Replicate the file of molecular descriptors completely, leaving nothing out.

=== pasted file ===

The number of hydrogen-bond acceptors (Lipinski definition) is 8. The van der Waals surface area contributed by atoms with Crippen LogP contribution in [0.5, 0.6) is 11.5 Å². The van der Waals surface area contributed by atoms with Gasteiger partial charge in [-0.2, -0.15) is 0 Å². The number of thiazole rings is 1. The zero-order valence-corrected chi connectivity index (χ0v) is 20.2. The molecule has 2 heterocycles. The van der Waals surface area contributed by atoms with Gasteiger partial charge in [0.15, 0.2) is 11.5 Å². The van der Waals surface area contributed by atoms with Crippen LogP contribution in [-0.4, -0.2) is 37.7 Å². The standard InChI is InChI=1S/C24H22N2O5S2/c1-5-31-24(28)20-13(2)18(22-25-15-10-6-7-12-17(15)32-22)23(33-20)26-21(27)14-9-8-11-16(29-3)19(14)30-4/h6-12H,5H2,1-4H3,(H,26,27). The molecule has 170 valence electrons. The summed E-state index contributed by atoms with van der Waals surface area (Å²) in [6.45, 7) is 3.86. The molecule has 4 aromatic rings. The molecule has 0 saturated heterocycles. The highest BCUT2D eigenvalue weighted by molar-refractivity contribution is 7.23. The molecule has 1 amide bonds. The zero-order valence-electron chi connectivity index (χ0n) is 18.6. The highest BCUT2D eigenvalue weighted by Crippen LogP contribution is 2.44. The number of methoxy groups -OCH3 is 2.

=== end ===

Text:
The number of hydrogen-bond acceptors (Lipinski definition) is 8. The van der Waals surface area contributed by atoms with Crippen LogP contribution in [0.5, 0.6) is 11.5 Å². The van der Waals surface area contributed by atoms with Gasteiger partial charge in [-0.2, -0.15) is 0 Å². The number of thiazole rings is 1. The zero-order valence-corrected chi connectivity index (χ0v) is 20.2. The molecule has 2 heterocycles. The van der Waals surface area contributed by atoms with Gasteiger partial charge in [0.15, 0.2) is 11.5 Å². The van der Waals surface area contributed by atoms with Crippen LogP contribution in [-0.4, -0.2) is 37.7 Å². The standard InChI is InChI=1S/C24H22N2O5S2/c1-5-31-24(28)20-13(2)18(22-25-15-10-6-7-12-17(15)32-22)23(33-20)26-21(27)14-9-8-11-16(29-3)19(14)30-4/h6-12H,5H2,1-4H3,(H,26,27). The molecule has 170 valence electrons. The summed E-state index contributed by atoms with van der Waals surface area (Å²) in [6.45, 7) is 3.86. The molecule has 4 aromatic rings. The molecule has 0 saturated heterocycles. The highest BCUT2D eigenvalue weighted by molar-refractivity contribution is 7.23. The molecule has 1 amide bonds. The zero-order valence-electron chi connectivity index (χ0n) is 18.6. The highest BCUT2D eigenvalue weighted by Crippen LogP contribution is 2.44. The number of methoxy groups -OCH3 is 2.